UV absorption spectrum of O 3 at 298 K Small but significant absorption out to 350 nm (Huggins bands) Hartley bands Very strong absorption Photolysis mainly yields O( 1 D) + O 2, but as the stratosphere is very dry (H 2 O ~ 5 ppm), almost all of the O( 1 D) is collisionally relaxed to O( 3 P)
At the ground [O 3 ] ~ 10-100 ppb, in the stratosphere [O 3 ] ~ 5-10 ppm O 3 altitude profile measured from satellite
Total column amount of ozone measured by the Total Ozone Mapping Spectrometer (TOMS) instrument as a function of latitude and season Can we account for the distribution of ozone?
Timescale Slow (J is small) Fast < 100 secs Fast ~ 1000 s Slow (activation barrier)
[O] < < [O 3 ] [O] x = [O 3 ] + [O] ~ [O 3 ] Odd oxygen ( at least 99% of odd oxygen is O 3 – below 50 km)
J 1 = rate of O 2 photolysis (s -1 ) J 3 = rate of O 3 photolysis (s -1 ) Graph shows the altitude dependence of the rate of photolysis of O 3 and O 2. Note how J 1 is very small until higher altitudes (1)The ratio J 1 /J 3 increases rapidly with altitude, z (2)As pressure exp (-z) then [O 2 ] 2 [M] decreases rapidly with z z This balance results in a layer of O 3 Altitude/km J1J1 J3J3 J1J1 J3J3
The Chapman mechanism overpredicts O 3 by a factor of 2. Something else must be removing O 3 (Or the production is too high, but this is very unlikely) Altitude / km HOW GOOD IS THE CHAPMAN MECHANSIM?
Catalytic ozone destruction The loss of odd oxygen can be accelerated through catalytic cycles whose net result is the same as the (slow) 4 th step in the Chapman cycle Uncatalysed: O + O 3 O 2 + O 2 k 4 Catalysed: X + O 3 XO + O 2 k 5 XO + O X + O 2 k 6 Net rxn: O + O 3 O 2 + O 2 X is a catalyst and is reformed X = OH, Cl, NO, Br (and H at higher altitudes) Reaction (4) has a significant barrier and so is slow at stratospheric temperatures Reactions (5) and (6) are fast, and hence the conversion of O and O 3 to 2 molecules of O 2 is much faster, and more ozone is destroyed. Using the steady-state approximation for XO, R 5 =R 6 and hence k 5 [X][O 3 ] = k 6 [XO][O] Rate (catalysed) / Rate (uncatalysed) = R 5 /R 4 = k 5 [X][O 3 ]/k 4 [O][O 3 ]= k 5 [X]/k 4 [O] Or Rate (catalysed) / Rate (uncatalysed) = R 6 /R 4 = k 6 [XO][O]/k 4 [O][O 3 ]=k 6 [XO]/k 4 [O 3 ]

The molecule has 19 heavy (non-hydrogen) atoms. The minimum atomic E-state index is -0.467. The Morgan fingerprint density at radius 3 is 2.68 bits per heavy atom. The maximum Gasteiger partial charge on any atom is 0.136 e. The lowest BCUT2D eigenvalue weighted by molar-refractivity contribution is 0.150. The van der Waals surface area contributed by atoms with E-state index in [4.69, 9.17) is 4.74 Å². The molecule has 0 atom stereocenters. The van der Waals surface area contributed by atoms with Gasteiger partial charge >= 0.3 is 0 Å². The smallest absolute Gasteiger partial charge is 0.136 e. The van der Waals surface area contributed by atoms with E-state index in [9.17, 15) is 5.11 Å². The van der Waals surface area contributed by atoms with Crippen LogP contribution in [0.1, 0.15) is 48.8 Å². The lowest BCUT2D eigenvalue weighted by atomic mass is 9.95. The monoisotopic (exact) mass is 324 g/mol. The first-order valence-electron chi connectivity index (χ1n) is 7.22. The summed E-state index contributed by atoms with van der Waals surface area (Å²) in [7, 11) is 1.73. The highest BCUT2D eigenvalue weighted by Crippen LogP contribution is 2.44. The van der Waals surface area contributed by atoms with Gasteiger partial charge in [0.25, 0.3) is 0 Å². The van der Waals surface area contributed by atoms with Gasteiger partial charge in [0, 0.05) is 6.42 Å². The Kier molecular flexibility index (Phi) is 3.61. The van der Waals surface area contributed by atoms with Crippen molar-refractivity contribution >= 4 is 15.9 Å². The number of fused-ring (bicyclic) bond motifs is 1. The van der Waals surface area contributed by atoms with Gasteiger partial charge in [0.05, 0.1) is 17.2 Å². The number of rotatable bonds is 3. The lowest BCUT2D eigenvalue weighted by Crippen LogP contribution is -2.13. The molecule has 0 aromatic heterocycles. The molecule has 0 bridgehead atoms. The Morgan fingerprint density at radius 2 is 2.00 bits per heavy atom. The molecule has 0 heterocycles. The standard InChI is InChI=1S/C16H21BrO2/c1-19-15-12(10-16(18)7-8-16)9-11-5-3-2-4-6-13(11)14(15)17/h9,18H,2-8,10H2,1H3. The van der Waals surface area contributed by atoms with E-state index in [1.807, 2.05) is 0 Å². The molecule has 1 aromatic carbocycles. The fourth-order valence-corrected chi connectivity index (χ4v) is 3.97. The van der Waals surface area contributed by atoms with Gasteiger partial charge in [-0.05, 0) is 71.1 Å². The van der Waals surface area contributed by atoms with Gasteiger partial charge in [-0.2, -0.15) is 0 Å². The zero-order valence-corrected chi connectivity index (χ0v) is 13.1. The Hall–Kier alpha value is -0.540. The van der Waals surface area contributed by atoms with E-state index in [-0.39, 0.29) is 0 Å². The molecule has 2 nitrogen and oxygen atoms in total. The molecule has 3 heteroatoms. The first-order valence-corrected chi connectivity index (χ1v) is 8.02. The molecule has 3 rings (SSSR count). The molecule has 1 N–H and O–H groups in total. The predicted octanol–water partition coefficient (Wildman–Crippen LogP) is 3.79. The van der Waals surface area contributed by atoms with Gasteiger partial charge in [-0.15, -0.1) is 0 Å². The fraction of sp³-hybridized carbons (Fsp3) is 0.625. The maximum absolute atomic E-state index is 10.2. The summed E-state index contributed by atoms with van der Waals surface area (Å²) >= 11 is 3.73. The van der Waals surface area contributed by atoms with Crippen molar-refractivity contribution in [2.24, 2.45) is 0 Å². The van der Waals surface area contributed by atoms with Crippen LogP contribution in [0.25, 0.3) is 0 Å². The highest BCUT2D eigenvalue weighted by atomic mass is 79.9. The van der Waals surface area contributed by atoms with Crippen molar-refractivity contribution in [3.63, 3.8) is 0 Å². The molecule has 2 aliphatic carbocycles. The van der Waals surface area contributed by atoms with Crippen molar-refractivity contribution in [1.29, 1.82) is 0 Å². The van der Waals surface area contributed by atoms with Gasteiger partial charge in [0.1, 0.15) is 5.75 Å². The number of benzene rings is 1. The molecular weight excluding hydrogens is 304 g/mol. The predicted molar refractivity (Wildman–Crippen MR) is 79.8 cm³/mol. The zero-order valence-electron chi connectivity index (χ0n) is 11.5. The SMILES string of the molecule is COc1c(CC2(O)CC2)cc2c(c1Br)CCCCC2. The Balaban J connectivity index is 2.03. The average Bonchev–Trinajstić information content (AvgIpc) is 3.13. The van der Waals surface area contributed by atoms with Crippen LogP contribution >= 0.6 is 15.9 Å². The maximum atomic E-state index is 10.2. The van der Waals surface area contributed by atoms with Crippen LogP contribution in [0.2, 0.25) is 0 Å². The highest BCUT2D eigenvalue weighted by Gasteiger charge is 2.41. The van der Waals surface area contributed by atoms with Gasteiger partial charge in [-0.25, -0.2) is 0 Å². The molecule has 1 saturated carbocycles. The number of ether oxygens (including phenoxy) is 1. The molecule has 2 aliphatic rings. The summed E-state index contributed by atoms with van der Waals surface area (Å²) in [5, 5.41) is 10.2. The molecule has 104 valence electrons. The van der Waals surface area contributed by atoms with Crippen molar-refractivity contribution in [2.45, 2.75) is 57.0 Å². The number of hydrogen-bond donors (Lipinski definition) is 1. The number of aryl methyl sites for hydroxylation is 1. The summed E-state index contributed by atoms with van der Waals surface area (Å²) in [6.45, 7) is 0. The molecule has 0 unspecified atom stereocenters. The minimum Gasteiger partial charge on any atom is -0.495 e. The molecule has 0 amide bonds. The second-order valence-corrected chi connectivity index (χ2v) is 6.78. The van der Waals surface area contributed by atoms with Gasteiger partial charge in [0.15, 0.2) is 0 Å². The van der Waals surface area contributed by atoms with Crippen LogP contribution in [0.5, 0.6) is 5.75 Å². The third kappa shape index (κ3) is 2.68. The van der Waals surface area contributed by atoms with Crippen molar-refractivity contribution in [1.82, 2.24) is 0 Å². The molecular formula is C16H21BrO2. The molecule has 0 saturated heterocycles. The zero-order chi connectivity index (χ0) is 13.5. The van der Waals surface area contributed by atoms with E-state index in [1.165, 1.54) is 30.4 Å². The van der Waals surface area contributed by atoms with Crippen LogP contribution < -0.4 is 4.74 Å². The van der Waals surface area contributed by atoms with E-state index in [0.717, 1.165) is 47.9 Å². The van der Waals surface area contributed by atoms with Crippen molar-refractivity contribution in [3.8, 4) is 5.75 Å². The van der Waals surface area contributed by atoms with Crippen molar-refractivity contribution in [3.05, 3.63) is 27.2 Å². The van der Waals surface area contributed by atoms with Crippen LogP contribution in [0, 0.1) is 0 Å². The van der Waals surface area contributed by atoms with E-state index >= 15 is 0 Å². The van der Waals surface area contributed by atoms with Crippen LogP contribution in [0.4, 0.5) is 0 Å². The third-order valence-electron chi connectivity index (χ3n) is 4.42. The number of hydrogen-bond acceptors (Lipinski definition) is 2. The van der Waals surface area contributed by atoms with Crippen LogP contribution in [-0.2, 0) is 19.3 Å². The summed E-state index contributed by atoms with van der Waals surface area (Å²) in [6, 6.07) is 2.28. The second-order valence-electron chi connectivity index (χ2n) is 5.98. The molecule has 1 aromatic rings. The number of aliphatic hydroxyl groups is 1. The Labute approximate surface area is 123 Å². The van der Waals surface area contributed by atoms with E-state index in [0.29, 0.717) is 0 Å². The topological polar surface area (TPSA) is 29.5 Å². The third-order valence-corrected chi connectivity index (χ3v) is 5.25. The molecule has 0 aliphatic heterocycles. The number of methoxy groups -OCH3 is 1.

Note that rate coefficients for X+O 3 (k 5 ) and XO+O (k 6 ) are much higher than for O + O 3 (k 4 ) So don’t need much X present to make a difference k5k5 k6k6 k4k4
Altitude z / km Maximum in the O 3 mixing ratio is about here Fraction of odd oxygen loss HO x
Data from NOAA CMDL Ozone depleting gases measured using a gas chromatograph with an electron capture detector (invented by Jim Lovelock) These are ground-based measurements. The maximum in the stratosphere is reached about 5 years later 45 years100 years Why are values in the N hemisphere slightly higher?
“Do nothing” cycles O x is not destroyed Reduces efficiency of O 3 destruction Removal of the catalyst X. Reservoir is unreactive and relatively stable to photolysis. X can be regenerated from the reservoir, but only slowly. [X] is reduced by these cycles. For Cl atom, destroys 100,000 molecules of O 3 before being removed to form HCl
Interactions between different catalytic cycles Reservoir species limit the destruction of ozone ClONO 2 stores two catalytic agents – ClO and NO 2
Effects of catalytic cycles are not additive due to coupling MechanismOzone Column (Dobson units) Chapman only (C)644 C + NO x 332 C + HO x 392 C + ClO x 300 C + NO x + HO x + ClO x 376 Coupling to NO leads to null cycles for HO x and ClO x cycles Increase of Cl and NO concentrations in the atmosphere has less effect than if Cl or NO concentrations were increased separately (because ClOx and NOx cycles couple, hence lowering [X])
Bromine cycle Br + O 3 BrO + O 2 Cl + O 3 ClO + O 2 BrO + ClO Br + ClOO ClOO Cl + O 2 Net 2O 3 3 O 2 Br and Cl are regenerated, and cycle does not require O atoms, so can occur at lower altitude Source of bromine : CH 3 Br (natural emissions from soil and used as a soil fumigant) Halons (fire retardants) Catalytic cycles are more efficient as HBr and BrONO 2 (reservoirs for active Br) are more easily photolysed than HCl or ClONO 2 But, there is less bromine than chlorine Bromine is very important for O 3 destruction in the Antarctic stratosphere where [O] is low
TOMS (on Nimbus 7 satellite) o Dobson spectrophotometer October ozone column, Halley Bay, Antarctica
October 2000 “For the Second time in less than a week dangerous levels of UV rays bombard Chile and Argentina, The public should avoid going outside during the peak hours of 11:00 a.m. and 3:00 p.m. to avoid exposure to the UV rays” Ushaia, Argentina The most southerly city in the world
At 15 km, all the ozone disappears in less than 2 months This cannot be explained using gas- phase chemistry alone US Base in Antarctica